Catchy Sayings That Make Sense - 2/2001

When I am doing seminars, I have two slides I often use to begin my presentations. Both have lots of relevance to the high technology marketplace in which we operate and are good advice for everyone.

The first is a quote from Arthur C. Clarke, the science fiction author (remember 2001?) which my son Dan brought to my attention:

"Sufficiently advanced technology is indistinguishable from magic."

Ever wonder how understandable most of the technology we work with really is? For example, how does a PC work? No that's too complicated to start with - how about the telephone? Television? Radio? Records, tapes, CDs or DVDs? The engine in your car? A refrigerator or AC?

Most people are absolutely clueless when it comes to how most of the things around us work. They/we are not stupid people. Few of us know how most things work; there are simply too many things to learn about to learn them all. However, since we have grown up with these gadgets, we take them for granted.

Consider, however, an isolated tribe in the Amazon being introduced to some of the modern gadgets we take for granted. Surely they appear to be magic. Likewise, when we try to teach some of the technology we use daily to newcomers, especially those without a scientific education, what we are discussing might as well be magic.

Treating some of these topics casually enhances the perception that what we are discussing is not understandable - like magic - so the student turns off. That is a failure on the part of the teacher, I believe, since practically everything can be put into terms that are understandable - if you understand it well yourself.

I remember reading Walter Sullivan, the science writer of the NY Times as I was growing up, admiring his ability to explain technology for the average reader. His ability to simplify and create understandable analogies inspired me to not only begin a career in science, but to learn how to communicate what I knew - not only to my peers but also to those without my scientific training.

So while I believe that Clarke's statement is correct, it should be inspiration to those of us who teach and write to try to overcome it's admonition.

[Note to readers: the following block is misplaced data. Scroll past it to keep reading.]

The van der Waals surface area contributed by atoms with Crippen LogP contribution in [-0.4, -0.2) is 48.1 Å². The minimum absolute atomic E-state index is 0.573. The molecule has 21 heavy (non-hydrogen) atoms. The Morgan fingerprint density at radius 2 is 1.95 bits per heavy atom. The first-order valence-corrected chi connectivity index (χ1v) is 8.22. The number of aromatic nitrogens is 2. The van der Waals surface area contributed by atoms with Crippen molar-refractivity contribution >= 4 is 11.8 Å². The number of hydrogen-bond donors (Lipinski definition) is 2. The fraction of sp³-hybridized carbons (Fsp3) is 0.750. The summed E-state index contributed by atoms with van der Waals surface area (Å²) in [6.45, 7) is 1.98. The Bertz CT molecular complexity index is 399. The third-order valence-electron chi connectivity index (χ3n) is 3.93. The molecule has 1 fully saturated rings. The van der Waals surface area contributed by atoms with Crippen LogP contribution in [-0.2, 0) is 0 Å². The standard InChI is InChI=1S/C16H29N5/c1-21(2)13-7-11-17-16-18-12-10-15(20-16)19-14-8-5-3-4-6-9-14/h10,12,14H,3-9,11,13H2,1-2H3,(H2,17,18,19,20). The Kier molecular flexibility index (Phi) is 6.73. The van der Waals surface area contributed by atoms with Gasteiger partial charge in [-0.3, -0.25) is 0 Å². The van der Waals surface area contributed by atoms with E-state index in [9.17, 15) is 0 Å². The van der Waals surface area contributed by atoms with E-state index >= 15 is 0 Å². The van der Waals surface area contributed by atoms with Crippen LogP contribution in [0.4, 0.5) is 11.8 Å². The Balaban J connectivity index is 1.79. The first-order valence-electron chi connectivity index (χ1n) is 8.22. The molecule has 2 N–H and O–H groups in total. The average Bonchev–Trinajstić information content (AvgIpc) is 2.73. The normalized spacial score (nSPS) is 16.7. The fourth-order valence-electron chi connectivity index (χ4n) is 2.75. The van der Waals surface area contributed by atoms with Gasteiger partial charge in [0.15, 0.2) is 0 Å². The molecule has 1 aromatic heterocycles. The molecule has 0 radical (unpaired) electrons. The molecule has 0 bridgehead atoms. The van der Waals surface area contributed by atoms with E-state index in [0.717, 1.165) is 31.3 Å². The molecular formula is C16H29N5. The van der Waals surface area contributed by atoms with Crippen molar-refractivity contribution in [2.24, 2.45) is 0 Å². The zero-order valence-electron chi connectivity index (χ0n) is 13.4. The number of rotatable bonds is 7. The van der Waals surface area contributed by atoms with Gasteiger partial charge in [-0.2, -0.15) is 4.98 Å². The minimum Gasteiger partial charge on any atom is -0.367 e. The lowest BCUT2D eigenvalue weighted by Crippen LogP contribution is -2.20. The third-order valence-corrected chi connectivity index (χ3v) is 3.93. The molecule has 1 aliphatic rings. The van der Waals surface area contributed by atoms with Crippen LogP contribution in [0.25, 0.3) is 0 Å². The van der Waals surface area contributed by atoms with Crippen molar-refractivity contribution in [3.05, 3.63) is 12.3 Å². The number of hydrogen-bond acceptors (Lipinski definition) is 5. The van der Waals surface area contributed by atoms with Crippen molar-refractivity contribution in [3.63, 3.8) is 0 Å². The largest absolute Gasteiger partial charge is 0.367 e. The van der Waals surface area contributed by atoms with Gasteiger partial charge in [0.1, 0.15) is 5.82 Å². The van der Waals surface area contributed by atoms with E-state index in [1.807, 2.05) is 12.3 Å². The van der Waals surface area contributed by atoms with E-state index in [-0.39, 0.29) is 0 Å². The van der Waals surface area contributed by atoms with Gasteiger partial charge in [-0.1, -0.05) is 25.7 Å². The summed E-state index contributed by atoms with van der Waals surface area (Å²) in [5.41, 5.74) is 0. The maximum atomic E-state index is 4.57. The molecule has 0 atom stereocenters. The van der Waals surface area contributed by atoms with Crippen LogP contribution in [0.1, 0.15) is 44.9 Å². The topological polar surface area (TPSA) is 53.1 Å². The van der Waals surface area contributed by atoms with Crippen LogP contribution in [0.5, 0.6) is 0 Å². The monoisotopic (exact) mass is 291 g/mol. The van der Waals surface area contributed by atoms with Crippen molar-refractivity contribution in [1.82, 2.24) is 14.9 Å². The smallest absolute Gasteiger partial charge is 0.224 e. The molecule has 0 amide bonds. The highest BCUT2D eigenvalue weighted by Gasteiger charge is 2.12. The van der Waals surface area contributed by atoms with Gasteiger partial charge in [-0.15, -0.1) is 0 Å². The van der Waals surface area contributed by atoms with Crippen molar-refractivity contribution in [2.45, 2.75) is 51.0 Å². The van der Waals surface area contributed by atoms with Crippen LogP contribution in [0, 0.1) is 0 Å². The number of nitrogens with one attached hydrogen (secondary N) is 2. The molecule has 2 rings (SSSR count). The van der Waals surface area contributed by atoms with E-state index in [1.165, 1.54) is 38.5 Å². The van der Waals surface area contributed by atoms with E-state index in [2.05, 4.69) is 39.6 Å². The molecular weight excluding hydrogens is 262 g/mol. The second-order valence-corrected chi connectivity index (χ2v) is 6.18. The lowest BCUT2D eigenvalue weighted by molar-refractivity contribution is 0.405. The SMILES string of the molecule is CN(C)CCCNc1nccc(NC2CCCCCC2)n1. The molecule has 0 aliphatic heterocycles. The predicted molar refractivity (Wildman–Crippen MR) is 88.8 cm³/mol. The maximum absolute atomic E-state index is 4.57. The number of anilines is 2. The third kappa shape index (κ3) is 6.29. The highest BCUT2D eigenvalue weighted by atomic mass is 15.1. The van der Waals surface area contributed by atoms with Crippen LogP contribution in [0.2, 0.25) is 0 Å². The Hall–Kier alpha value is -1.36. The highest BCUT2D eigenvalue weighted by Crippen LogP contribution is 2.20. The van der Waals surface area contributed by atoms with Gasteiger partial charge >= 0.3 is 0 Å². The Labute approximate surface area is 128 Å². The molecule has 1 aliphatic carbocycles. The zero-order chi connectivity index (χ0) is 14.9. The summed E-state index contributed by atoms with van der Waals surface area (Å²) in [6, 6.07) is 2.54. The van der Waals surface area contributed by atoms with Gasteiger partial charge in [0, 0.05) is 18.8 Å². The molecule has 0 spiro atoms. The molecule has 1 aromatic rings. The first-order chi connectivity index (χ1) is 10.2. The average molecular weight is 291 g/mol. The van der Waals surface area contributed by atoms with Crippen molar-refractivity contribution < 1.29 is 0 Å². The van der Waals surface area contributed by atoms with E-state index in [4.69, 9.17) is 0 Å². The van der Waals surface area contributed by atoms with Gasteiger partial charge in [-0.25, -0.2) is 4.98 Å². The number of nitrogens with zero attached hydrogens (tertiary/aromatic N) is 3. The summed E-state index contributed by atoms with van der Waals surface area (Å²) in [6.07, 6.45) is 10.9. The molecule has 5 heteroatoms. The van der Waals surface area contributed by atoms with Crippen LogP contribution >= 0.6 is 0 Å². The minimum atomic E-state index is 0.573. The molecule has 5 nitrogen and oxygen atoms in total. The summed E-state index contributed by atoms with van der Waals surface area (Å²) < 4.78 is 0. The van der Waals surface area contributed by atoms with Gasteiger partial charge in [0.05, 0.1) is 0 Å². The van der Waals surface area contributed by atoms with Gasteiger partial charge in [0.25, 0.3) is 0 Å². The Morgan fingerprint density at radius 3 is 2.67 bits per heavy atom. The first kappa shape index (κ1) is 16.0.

"All generalizations, with the possible exception of this one, are false."

This one is a paraphrase taken from the works of Kurt Godel, an Austrian philosopher and mathematician who was a close friend of Albert Einstein. Combining logic and math, Godel showed that some theories can neither be proved nor disproved - his Undecidability Theorem - and that there will be contradictory statements in systems where decidability is required - his Incompleteness Theorem. Thus Godel proved that not all problems have solutions.

Consider his friendship with Einstein, author of the Theory of Relativity, and think what wonderful discussions the two of them must have had! Pity most of us would have thought they were talking some made-up language.

My appreciation of this statement comes from the fact that too often we generalize without basis. We impute that all things are one way, when in fact they may be many sides to the issue. As teachers, we often would prefer to tell our students that "this is the way it is" when reality is otherwise. I want my students to know that whenever I generalize, they are free to question me and make me explain why I made such a rash statement! This makes for lively classes.

PS: I must admit to having a tremendous love for both science and philosophy. My undergraduate degree is in Physics-Astronomy with a minor in Math, but I have enough hours for a minor in Philosophy too! We always said it was very similar to Astronomy!


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